This is a modern day reimagining of the original Fright Night. The premise is fairly simple: a 400-year-old vampire, Jerry, moves into a suburban neighborhood and begins feasting on the locals. Charlie, a teenager, discovers the vampire’s secret and must find a way to stop the vampire before it kills again. The story peppers in the teenage love interest and inserts Peter Vincent, a vampire hunter act on the Vegas strip, as Charlie’s mentor in hunting down the vampire. The story leads up to a showdown between Charlie and Jerry, but I will leave who wins as a mystery (although I’m sure you probably can guess).
The new Fright Night is a successful remake primarily because it really doesn’t try to be like the original film at all. Sure it uses the same premise and the names of the characters, but in terms of tone and theme they don’t resemble each other at all.
Being released during the height of the teenage slasher films, the original Fright Night was a throwback to the classic Dracula movies. It honored the classic vampire myths and legends and paid tribute to genre in many respects. The new Fright Night has little interest in honoring the classic Dracula films, after all the core audience for this film probably has little knowledge of the original Dracula films anyway. Instead it is a campy boy versus vampire film and doesn’t try to be anything more. In this case that’s a good thing.
Marti Noxon, who wrote several episodes of Buffy the Vampire Slayer and more recently was the writer on I Am Number 4, does a good job with the teenage relationships in the movie. She also changes most of the characters from the original in definite ways really leaving no way to fairly compare the two movies; this was a very smart move.
The Jerry from the original film charmed and seduced his victims. The Jerry in the new film uses force and fear. A character in the movie describes Jerry as the shark from Jaws. Colin Ferrell is perfect as a cocky vampire toying with his victims then attacking with vicious aggression. Ferrell looks like he’s having fun in the role, but it is curious that he makes zero attempt to keep his identity hidden.
The new version of Vincent Price, Vampire Hunter, is even more of a departure from the original. This version pokes fun at the Chris Angel type of personality. The new Vincent Price doesn’t have nearly the poignancy or heart the original character has. The new Vincent Price is nothing but a small supporting part in the story. This will certainly disappoint fans of the original film, but it makes sense in the context of the current version of the movie.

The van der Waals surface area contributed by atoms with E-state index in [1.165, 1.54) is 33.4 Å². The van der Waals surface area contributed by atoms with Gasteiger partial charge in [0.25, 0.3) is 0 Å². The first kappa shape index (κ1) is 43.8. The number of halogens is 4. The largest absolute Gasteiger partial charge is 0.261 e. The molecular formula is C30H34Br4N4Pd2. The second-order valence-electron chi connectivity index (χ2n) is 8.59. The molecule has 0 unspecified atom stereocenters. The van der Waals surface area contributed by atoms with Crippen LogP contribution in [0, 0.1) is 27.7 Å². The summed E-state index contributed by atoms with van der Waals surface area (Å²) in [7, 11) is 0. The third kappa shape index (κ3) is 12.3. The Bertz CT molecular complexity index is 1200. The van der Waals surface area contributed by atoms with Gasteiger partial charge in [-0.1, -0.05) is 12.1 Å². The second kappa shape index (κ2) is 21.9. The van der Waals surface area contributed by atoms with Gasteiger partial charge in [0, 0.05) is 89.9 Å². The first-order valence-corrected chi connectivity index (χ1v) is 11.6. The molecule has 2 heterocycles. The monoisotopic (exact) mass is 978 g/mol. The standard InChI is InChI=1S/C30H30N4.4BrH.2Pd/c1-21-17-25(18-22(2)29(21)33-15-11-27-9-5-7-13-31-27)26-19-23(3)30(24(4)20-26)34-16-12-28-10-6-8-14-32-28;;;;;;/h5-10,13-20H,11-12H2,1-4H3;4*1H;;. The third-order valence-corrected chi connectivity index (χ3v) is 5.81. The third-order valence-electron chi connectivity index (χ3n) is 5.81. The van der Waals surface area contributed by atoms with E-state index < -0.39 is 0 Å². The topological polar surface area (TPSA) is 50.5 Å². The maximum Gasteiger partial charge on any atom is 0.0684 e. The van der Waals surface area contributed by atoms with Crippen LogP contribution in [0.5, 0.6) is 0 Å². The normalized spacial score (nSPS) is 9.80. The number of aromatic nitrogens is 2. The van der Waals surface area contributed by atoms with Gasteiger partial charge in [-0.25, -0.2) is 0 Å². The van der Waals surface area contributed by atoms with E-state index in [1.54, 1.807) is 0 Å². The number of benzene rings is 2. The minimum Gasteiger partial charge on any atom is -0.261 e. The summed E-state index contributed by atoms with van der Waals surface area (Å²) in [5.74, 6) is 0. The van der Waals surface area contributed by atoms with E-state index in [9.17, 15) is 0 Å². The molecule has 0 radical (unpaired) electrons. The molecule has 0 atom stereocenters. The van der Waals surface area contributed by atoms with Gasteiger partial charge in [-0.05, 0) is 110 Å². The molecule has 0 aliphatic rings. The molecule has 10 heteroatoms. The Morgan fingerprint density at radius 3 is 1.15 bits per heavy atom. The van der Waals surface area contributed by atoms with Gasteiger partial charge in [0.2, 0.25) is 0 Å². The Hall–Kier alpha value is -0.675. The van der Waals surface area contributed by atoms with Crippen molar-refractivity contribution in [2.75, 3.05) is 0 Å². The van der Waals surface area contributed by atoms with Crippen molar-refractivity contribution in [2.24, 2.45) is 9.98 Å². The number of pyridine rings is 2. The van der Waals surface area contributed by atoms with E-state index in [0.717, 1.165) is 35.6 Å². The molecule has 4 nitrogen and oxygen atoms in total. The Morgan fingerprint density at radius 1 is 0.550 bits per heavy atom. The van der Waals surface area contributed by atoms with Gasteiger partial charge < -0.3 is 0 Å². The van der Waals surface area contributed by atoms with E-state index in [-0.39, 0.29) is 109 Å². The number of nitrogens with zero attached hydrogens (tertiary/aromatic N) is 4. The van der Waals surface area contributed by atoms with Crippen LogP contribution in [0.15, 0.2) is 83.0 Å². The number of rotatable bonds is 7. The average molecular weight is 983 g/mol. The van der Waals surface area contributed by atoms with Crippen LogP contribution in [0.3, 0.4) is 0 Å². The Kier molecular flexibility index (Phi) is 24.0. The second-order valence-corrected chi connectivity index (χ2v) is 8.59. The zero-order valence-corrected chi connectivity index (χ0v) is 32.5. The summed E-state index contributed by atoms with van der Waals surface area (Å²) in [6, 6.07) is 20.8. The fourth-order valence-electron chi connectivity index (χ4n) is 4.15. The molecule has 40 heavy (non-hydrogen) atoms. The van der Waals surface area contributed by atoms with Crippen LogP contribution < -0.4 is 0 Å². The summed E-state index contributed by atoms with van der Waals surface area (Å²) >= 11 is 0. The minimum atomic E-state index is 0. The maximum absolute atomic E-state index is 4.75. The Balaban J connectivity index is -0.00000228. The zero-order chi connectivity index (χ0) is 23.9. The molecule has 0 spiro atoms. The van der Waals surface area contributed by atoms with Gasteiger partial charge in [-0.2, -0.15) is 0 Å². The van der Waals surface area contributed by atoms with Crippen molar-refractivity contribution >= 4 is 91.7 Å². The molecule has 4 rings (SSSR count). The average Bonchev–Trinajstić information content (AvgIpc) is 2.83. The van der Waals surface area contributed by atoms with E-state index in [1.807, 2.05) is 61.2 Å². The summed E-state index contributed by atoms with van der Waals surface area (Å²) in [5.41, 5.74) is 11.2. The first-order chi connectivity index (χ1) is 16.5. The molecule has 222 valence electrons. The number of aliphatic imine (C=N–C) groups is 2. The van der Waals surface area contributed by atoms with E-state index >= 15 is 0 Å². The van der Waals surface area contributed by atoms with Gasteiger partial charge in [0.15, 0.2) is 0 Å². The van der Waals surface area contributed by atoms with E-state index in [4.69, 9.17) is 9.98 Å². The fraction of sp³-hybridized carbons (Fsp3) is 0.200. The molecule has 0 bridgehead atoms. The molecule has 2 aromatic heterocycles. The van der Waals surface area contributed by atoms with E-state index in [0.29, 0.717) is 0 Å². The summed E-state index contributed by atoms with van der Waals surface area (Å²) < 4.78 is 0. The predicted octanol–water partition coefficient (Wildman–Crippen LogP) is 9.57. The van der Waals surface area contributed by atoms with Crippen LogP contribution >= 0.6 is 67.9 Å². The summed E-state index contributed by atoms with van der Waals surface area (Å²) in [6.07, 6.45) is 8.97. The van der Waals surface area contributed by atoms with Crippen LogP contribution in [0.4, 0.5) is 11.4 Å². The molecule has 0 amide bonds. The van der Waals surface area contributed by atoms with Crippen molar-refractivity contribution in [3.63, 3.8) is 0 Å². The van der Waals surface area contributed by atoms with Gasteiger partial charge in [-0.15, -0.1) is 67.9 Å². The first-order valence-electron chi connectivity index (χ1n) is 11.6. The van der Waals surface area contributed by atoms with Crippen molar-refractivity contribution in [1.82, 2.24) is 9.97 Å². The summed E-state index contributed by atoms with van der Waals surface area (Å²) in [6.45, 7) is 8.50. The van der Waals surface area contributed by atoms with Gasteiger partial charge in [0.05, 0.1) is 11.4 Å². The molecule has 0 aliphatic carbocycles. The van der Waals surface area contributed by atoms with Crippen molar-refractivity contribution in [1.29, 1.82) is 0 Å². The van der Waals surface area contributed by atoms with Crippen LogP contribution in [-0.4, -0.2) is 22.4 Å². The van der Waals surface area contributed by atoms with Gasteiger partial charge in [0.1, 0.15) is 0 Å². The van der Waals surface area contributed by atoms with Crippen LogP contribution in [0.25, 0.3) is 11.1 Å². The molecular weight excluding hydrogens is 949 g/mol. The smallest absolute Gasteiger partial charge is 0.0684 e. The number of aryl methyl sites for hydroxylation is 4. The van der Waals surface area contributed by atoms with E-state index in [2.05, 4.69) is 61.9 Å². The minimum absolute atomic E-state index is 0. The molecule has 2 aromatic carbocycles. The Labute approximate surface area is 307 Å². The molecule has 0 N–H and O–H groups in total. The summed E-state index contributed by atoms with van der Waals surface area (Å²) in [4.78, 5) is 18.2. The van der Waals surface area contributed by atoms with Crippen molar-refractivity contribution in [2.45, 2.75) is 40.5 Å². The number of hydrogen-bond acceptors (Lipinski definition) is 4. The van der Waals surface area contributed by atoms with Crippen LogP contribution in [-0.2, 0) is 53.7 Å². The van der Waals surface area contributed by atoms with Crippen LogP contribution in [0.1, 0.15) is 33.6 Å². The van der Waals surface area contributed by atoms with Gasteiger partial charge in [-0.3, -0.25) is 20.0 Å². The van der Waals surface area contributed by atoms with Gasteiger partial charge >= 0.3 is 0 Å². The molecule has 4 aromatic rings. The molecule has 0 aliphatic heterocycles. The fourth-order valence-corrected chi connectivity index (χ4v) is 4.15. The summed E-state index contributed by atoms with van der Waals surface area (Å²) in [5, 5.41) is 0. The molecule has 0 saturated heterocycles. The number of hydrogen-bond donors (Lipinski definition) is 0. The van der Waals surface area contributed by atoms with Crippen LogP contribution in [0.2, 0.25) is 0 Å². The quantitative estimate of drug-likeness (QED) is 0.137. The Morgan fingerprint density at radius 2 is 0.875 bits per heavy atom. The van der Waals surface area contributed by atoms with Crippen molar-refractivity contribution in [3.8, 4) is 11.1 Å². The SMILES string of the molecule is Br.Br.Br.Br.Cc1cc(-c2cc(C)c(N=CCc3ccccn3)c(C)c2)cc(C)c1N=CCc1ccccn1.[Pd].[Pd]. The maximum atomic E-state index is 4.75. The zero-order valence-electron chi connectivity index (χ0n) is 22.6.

Director Craig Gillespie keeps the pacing of the film even placing the action at the right moments but I must admit I expected more comedy in the film based on his career directing comedies. There is a definite campiness to the film with the cheesy exploding vampire effects, excess CGI blood squirting, and the way the vampire mouths change before biting. It is even more noticeable in 3D where certain shots are specifically framed for the “3D” in your face effect.
People that love “campy” horror films will have fun with this movie. The drama is handled well and is a welcome departure from the “Twilight” style of vampire films. The filmmakers smartly steered clear of making an exact remake of the original film and instead gave the film its own identity. The original is a much better movie, but the new Fright Night can stand on its own. It’s light fun for horror fans but this modern day version will not develop the cult following of the original.
Films like Fright Night --- Fright Night, Buffy the Vampire Slayer and Lost Boys
Justin Buettner is Style's resident movie dude! How did he get this role? Well, he graduated from Loyola Marymount University with a Bachelor of Arts in film Production and a duel minor in Animation and Business with an emphasis in the entertainment field. He later went on to work on several independent films in various key roles including writer and later worked in the special effects field as a motion capture artist. He has since relocated to the Sacramento area with his family and continues writing for small independent films in addition to his movie reviews for Style Magazine.
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